Sunday, April 14, 2013

Citizenship in School: Reconceptualizing Down syndrome By Christopher Kliewer

Citizenship in School: Reconceptualizing Down syndrome
By Christopher Kliewer

Right when I began to read this reading, I immediately thought of the last reading we did, tracking my Jeanie Oakes. Jeanie would agree that tracking in school doesn’t give all students equal opportunities and in this reading Kliewer is saying by separating students with Down Syndrome- they are not getting to take the same classes as the other students.
I think it was really good to start the story off with Mia Peterson. She says that she noticed that she was different, and she didn’t like the special ed classes that she had to take. She wanted to take other classes that weren’t offered to her. It’s not fair because she is just as smart as other students so she should have access to the same resources other students have.
Douglas Biklen outlined, “Society itself is hurt when schools act as culture sorting machines-locations that justify a competitive ethic that marginalizes certain students or groups of students…[that} legitimize discrimination and devaluation on the basis of the dominant society’s preferences in matters of ability, gender, ethnicity and race..and {that’s} endorse an elaborate process of sorting by perceived ability and behavior.” Basically he is saying that this is no good for everyone, it is really not right that schools do this because it really affects the way the students feel. No matter what category a student falls under, they should not feel like they are dumb or left out.
I really liked when they talked about the student Lee. Saying even though he had Down syndrome and struggled with certain thing, he was still considered a full member of the class.  This is important because teachers and schools need to believe in their student’s abilities.

Points to Share:
I am curious to see how others liked this story. I felt like this was an easier read and I really enjoyed reading this. When I was in high school, I never thought it was a big deal that we were all separated. Tracking was a big thing in my school and because I wasn’t actually the one being separated, I never thought of it. I am so that I am reading stories like this because it opens my eyes to things I ‘ve never known.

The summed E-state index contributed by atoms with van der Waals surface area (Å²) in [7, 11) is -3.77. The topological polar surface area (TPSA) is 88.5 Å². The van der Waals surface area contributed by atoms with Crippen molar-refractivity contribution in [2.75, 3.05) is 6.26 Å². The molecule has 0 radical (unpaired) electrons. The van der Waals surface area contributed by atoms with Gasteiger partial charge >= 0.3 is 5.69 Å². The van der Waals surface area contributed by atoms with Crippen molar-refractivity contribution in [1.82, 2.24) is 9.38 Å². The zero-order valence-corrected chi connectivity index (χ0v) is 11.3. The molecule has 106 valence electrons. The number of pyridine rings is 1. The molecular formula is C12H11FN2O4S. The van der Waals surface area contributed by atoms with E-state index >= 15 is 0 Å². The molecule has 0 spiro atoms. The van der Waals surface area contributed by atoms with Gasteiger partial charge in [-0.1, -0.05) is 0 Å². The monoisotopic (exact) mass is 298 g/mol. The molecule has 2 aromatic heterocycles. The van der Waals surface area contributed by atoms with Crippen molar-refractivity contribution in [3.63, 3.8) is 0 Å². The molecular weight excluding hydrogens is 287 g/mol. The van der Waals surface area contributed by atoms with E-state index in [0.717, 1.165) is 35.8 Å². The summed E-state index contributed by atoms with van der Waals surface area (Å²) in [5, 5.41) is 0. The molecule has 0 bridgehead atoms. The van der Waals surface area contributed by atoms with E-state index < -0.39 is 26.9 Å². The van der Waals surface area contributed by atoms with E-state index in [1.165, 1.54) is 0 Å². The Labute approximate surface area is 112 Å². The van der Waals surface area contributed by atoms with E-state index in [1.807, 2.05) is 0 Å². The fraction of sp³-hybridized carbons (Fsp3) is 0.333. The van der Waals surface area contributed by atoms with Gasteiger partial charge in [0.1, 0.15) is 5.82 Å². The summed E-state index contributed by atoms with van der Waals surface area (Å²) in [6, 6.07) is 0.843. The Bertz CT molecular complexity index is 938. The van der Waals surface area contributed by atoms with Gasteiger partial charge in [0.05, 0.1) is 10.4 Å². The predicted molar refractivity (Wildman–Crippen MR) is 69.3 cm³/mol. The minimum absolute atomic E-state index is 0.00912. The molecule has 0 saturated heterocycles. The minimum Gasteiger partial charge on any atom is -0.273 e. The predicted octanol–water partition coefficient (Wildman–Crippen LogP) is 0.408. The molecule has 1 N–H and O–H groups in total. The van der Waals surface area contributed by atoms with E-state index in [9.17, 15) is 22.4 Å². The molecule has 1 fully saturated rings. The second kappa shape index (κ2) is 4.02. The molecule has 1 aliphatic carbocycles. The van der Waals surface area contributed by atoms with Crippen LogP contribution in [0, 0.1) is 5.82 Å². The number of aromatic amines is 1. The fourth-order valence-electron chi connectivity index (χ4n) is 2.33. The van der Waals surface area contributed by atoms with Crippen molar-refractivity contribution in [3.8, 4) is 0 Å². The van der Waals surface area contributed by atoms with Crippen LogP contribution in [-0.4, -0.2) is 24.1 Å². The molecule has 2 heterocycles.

1. I loved your blog this week Alicia! I instantly thought of last week's reading on tracking as well when reading this text. As for your points to share, I loved this reading. I worked a lot with the special ed classrooms at my high school so I enjoyed this piece. I also thought it was a very easy and enjoyable read. I can't wait to see what everyone else has to say in class Tuesday!

  2. I really liked your blog, and the video. I also thought of the reading we did for the class last week. For me I really have mixed feelings about mixing the different levels. I like that you get to work with all types of people. However in high school I was in mostly honor classes so when everyone had the electives together and I usually felt like the class went along too slow, I did not learn anything.

  3. Loved your blog this week! I completely agree with you when you said that you didn't notice it because you were not the one being separated. I think that a lot of people do have trouble understanding because they are just observers in the situation, they themselves are not getting separated. My high school was also tracked.

  4. Hi Alicia, I also really liked the Mia Peterson story. I thought it was an easy read, although I didn't particularly enjoy it, it was a bit repetitive for me. I agree with Nicole, I think that sometimes inclusion can be a little tough for students who are above the normal level. Although, as an idea in general, I agree with it.